Listening to an episode of a tech podcast with very tech-literate persons talking, I noticed them saying things like "I use the Tweetbot", for the iPhone app "Tweetbot", or "building the Instapaper", for the iPhone app "Instapaper". They don't use the definite article all of the time: they mostly talk about apps without "the".

As a non-native English speaker, this sounds wrong to me. I interpret it as a parody of someone not very familiar with technology, but I'm not sure my intuitions are accurate.

I certainly see how a tech-literate person would say "I used the calendar" for the iPhone app "Calendar", but with a less generic name like "Tweetbot" or "Instapaper", I get the impression they're aiming to be funny. Or that they were at one point aiming to be funny, and now they do it by rote, as with "funny" expressions like "What can I do you for?"

Would you say I have this right, or does "the Instapaper" not suggest a non-technical speaker to you? I'm guessing users of this site are technical enough to tell.


3 Answers 3


I think it's contextual. For example:

When I get on the Internet, I often visit the EL&U board.

I think removing the articles in that sentence would make me sound more like a non-native speaker.

Still, you have a point. I probably wouldn't say:

I used the Twitter yesterday, after I logged off of the Facebook.

  • 3
    I don't think it's that contextual - the reason you use an article before EL&U in that example is because the head of the noun phrase is board, not EL&U, and you are narrowing down which board you are speaking about. Remove board and you can't use the - you have to say "I often visit EL&U". Conversely, you would say "I read the Twitter feed" and "I updated the Facebook profile."
    – alcas
    Commented Jul 11, 2012 at 1:45
  • @alcas: You bring up an excellent point. I'd still call that "contextual," but I'd agree with you: sometimes the pivotal aspect of the context is whether the product is being used as a destination noun (skip the article) or an adjective (include it). E.g., "I logged onto Hotmail; I created a Hotmail account". But I also think there may be some exceptions to that general rule; for example, for a GPS app, one might say: "I think we're lost, turn on the TomTom" (article included), and that doesn't sound non-technical to me.
    – J.R.
    Commented Jul 11, 2012 at 14:28
  • Huh. I'd only say that if it was a physical GPS; if it's an iPhone app, I'd say "turn on TomTom". But your point is well taken - you DO have to know the specific item in question to be sure about the article usage.
    – alcas
    Commented Jul 11, 2012 at 22:20

I think you're referring to one particular point when, in the podcast, one person said:

"Just for the sake of having some kind of a contrivance, can we act like I don’t know that much stuff about computers?"

But this statement is not connected at all to the fact that they sometimes use Proper Nouns of applications or services together with the definite Article "The." Like you said yourself, most of the time they used the names without "The."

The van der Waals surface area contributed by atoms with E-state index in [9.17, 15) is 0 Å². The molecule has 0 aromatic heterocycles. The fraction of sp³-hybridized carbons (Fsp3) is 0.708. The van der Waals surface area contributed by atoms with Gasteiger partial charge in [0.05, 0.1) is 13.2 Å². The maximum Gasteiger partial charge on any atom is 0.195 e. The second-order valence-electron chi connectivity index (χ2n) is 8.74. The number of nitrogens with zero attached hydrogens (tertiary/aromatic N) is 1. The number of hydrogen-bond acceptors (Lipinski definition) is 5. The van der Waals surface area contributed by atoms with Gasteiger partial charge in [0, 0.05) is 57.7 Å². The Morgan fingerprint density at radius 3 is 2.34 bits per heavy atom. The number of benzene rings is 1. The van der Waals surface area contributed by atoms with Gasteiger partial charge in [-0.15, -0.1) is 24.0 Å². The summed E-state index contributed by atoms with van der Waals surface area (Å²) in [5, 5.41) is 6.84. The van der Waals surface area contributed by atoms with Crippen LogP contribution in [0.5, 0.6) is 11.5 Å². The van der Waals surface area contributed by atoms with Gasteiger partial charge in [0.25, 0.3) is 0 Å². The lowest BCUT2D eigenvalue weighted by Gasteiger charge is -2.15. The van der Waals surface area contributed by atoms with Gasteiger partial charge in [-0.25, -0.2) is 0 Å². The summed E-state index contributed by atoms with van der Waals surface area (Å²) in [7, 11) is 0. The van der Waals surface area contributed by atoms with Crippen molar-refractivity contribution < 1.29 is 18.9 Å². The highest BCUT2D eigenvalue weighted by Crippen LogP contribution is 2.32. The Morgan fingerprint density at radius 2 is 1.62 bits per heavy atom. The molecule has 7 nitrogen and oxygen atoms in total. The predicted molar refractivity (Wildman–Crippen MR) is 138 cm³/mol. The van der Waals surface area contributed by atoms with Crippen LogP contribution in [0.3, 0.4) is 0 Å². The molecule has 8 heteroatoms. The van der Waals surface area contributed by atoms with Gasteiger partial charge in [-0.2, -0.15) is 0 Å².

One example about Instapaper also goes something like: "... you're sitting there while waiting for the Instapaper to get made..."

But that most probably just means the Instapaper article.

Finally, I think if they were indeed parodying non-technical people, they would still keep it pretty perceptible that they were doing exactly that.

  • I didn't even think about that statement, but you're right, they did say that. And I suppose they could have been going for a metaphorical "the Instapaper" as you suggest. I think the Tweetbot example was something like "I love the Tweetbot", which I suppose could have been intended to mean the character that is probably in the design somewhere, though if I remember it correctly, it did sound like it was referring to the app.
    – Henrik N
    Commented Jul 10, 2012 at 20:26

In current usage, names of websites, apps, programs and so on almost never bear the definite article (Pandora, not the Pandora, etc). Although I don't have a source to back this up, I think this paradigm came with the rise of "Web 2.0" phenomena like social media and smartphone app stores - famously exemplified by the scene in the film "The Social Network" in which Sean Parker advises Facebook CEO Mark Zuckerberg "Drop the the. Just Facebook. It's cleaner." As you correctly guess, referring to "the Facebook" or similar these days signifies tech-illiteracy.

But it's worth noting that for many websites/apps, there is a distinction: the name with no article refers to the app itself, while the name with an article refers to a specific instance of the content within the app. For instance, in a sentence like

I'm reading the Tumblr my friend recommended.

the meaning is that my friend recommended a specific page on Tumblr, not the website as a whole. This means that both of the following are plausible sentences

a. I love Tumblr.

b. I love the Tumblr.

but a) means that you love the website Tumblr as a whole, whereas b) means that you love a specific page on Tumblr whose identity is clear from the discourse context ("Hey, I checked out the links you emailed me - love the Tumblr!")

Therefore, as for your example - while I'm not familiar with Instapaper or Tweetbot, I would say that the speakers in the podcast are probably referring to something within the apps rather than the apps as a whole. Though they could always just be, as you suggest, joking around :)

  • Personally, I'd drop the capital when using the word as a common noun. "I just read a tumblr."
    – Carl Smith
    Commented Jul 20, 2013 at 21:31

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